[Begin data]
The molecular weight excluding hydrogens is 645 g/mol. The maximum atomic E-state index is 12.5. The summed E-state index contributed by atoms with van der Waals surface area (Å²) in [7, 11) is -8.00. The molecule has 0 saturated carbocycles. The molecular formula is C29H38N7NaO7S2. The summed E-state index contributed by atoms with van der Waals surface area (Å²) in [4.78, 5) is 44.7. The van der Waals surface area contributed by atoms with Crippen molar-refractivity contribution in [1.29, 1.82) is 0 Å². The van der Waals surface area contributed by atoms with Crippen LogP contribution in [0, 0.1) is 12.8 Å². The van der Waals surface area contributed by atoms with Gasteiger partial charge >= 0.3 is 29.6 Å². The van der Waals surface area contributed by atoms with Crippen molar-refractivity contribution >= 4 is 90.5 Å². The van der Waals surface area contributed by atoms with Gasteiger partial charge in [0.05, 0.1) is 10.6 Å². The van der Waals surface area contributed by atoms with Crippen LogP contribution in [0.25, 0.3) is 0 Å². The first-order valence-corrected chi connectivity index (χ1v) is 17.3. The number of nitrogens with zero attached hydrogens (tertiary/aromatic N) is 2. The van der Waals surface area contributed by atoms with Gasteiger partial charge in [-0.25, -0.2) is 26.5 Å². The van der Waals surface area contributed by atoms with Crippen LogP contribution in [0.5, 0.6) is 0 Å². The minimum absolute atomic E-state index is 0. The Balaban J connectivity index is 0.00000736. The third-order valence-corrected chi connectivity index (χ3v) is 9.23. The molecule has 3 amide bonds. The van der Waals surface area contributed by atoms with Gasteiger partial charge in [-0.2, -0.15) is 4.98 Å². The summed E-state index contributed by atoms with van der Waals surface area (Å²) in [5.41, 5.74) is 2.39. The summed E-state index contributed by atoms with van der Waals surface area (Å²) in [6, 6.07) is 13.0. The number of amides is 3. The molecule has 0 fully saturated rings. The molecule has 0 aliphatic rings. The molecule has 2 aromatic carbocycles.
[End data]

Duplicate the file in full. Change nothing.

The molecular weight excluding hydrogens is 645 g/mol. The maximum atomic E-state index is 12.5. The summed E-state index contributed by atoms with van der Waals surface area (Å²) in [7, 11) is -8.00. The molecule has 0 saturated carbocycles. The molecular formula is C29H38N7NaO7S2. The summed E-state index contributed by atoms with van der Waals surface area (Å²) in [4.78, 5) is 44.7. The van der Waals surface area contributed by atoms with Crippen molar-refractivity contribution in [1.29, 1.82) is 0 Å². The van der Waals surface area contributed by atoms with Crippen LogP contribution in [0, 0.1) is 12.8 Å². The van der Waals surface area contributed by atoms with Gasteiger partial charge >= 0.3 is 29.6 Å². The van der Waals surface area contributed by atoms with Crippen molar-refractivity contribution >= 4 is 90.5 Å². The van der Waals surface area contributed by atoms with Gasteiger partial charge in [0.05, 0.1) is 10.6 Å². The van der Waals surface area contributed by atoms with Crippen LogP contribution in [0.25, 0.3) is 0 Å². The first-order valence-corrected chi connectivity index (χ1v) is 17.3. The number of nitrogens with zero attached hydrogens (tertiary/aromatic N) is 2. The van der Waals surface area contributed by atoms with Gasteiger partial charge in [-0.25, -0.2) is 26.5 Å². The van der Waals surface area contributed by atoms with Crippen LogP contribution in [0.5, 0.6) is 0 Å². The minimum absolute atomic E-state index is 0. The Balaban J connectivity index is 0.00000736. The third-order valence-corrected chi connectivity index (χ3v) is 9.23. The molecule has 3 amide bonds. The van der Waals surface area contributed by atoms with Gasteiger partial charge in [-0.2, -0.15) is 4.98 Å². The summed E-state index contributed by atoms with van der Waals surface area (Å²) in [5.41, 5.74) is 2.39. The summed E-state index contributed by atoms with van der Waals surface area (Å²) in [6, 6.07) is 13.0. The number of amides is 3. The molecule has 0 fully saturated rings. The molecule has 0 aliphatic rings. The molecule has 2 aromatic carbocycles.